Hebrews 12 exhorts us to fix our eyes on Jesus. Here are five ways I try to do that:
1. In Scripture
Sometimes I read the Gospels. Sometimes I don't. But everywhere you read, it all points to Jesus. When reading Scripture, if you want to (as Hebrews 12 encourages) "fix your eyes on Jesus," become adept at finding him wherever you read.
Recently, when reading Genesis 3, I noticed Jesus in a fresh way. Many of us have heard the oft-cited proto-euangelion: "He will crush your head and you will bruise his heel."
But I saw Jesus in there in another way. Something is taken off of a tree and death begins. That's Genesis. Something, or better yet, Someone is put back on a tree and life begins. That's Jesus. One act of disobedience brings death. A life of obedience, culminating on that day on the cross, brings life.
All Scripture connects to Jesus. Find the connection and you'll be on your way, fixing your eyes.
2. In Prayer
The practice of Ignatian prayer I learned at Jesuit has been invaluable to me as I seek to fix my eyes on Jesus. St. Ignatius urged members of his order to pray with their imaginations, to visualize Jesus on the cross, suffering for the joy set before him.
I usually pray to the Father, addressing my prayers to the first person of the Trinity. But sometimes, when our vision of Jesus gets cloudy, we are helped if we pray and talk to him directly. Address him. Thank him. Seek his help.
3. In Service
How does Jesus connect with our service? Say you're helping someone who's sick. Where is Jesus in that? Richard Foster is so helpful here. In his chapter on prayer in his book on the spiritual disciplines, he talks about how he prays fot the sick. He places a hand on their arm or their head and visualizes Jesus placing a hand on top of his. In this way, it's not just Foster who prays, but it's as if Jesus joins in.
That's the way it is with all our service. Mowing a lawn? Picture Jesus there with you. Visiting someone in jail? Remind yourself that Jesus is there with you. Take the theological realities you believe (omnipresence for example) and draw them up into your imagination.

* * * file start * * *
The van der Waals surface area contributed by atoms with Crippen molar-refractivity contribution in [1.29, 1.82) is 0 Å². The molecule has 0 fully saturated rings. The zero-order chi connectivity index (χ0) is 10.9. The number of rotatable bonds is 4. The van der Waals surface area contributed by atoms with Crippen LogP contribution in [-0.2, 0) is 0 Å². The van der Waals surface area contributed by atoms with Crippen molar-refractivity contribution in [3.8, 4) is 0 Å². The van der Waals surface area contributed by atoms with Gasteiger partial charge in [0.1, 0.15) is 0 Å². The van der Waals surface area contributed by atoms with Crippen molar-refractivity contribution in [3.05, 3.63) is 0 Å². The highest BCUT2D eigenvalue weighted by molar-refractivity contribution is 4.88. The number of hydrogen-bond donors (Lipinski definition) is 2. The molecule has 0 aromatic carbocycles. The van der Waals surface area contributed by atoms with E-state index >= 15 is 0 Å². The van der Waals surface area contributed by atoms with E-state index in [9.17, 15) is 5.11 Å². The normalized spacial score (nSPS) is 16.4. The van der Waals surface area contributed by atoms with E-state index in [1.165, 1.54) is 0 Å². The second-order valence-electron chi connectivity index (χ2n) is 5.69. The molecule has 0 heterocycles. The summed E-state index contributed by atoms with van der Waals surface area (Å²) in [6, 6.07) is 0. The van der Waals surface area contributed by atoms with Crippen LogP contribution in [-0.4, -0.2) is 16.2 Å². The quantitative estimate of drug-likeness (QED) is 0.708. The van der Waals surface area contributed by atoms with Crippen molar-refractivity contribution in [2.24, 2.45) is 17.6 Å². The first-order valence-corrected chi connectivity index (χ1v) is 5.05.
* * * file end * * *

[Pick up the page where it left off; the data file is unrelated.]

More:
Imagining something isn't the same as pretending that something that's made-up is actually real. Sometimes, the act of imagining is really drawing into our mind's eye that which remains beyond our sight.
4. In Community
A great help in fixing our eyes on Jesus is the opportunity we have to talk about him in our fellowships. That's one of the reasons I loved Small Group so much. These people talked to me about Jesus and encouraged me to speak.
As Jesus is important to us, he will come up in our conversations. Don't worry about seeming annoyingly spiritual. It's hard to talk about Jesus and be self-righteous. The self-righteous people will talk about all sorts of other things, but not Jesus. Jesus reminds us of our own brokenness, our neediness. He puts us in our place, a place we did not earn, but a great place nonetheless.
So often we hold back in talking about Jesus with our Christian friends. We treat him like an idea and an elementary one at that. Part of the reason evangelism is so difficult for us is because we only talk about Jesus with people who don't know him. Our communities are filled with people who love Jesus. It should be easy for us to talk about him.
5. In Our Consumption of Bacon
This is such a significant idea. Jesus was constantly eating, with his disciples, with his friends, with sinners, with self-righteous hosts. Food played a huge part in his ministry.
And not just any food. Jesus freed us to eat bacon (non-kosher). Jim Gaffigan rightly observed that bacon is the food that applauds for itself while it is cooking. In our freedoms, let us not forget the One who set us free.
And more than that, Jesus wanted to be remembered through his meal. Bread and wine. "This, do in rememberance of me" he said. Let's not ignore his own recommendation.
How do you fix your eyes on Jesus?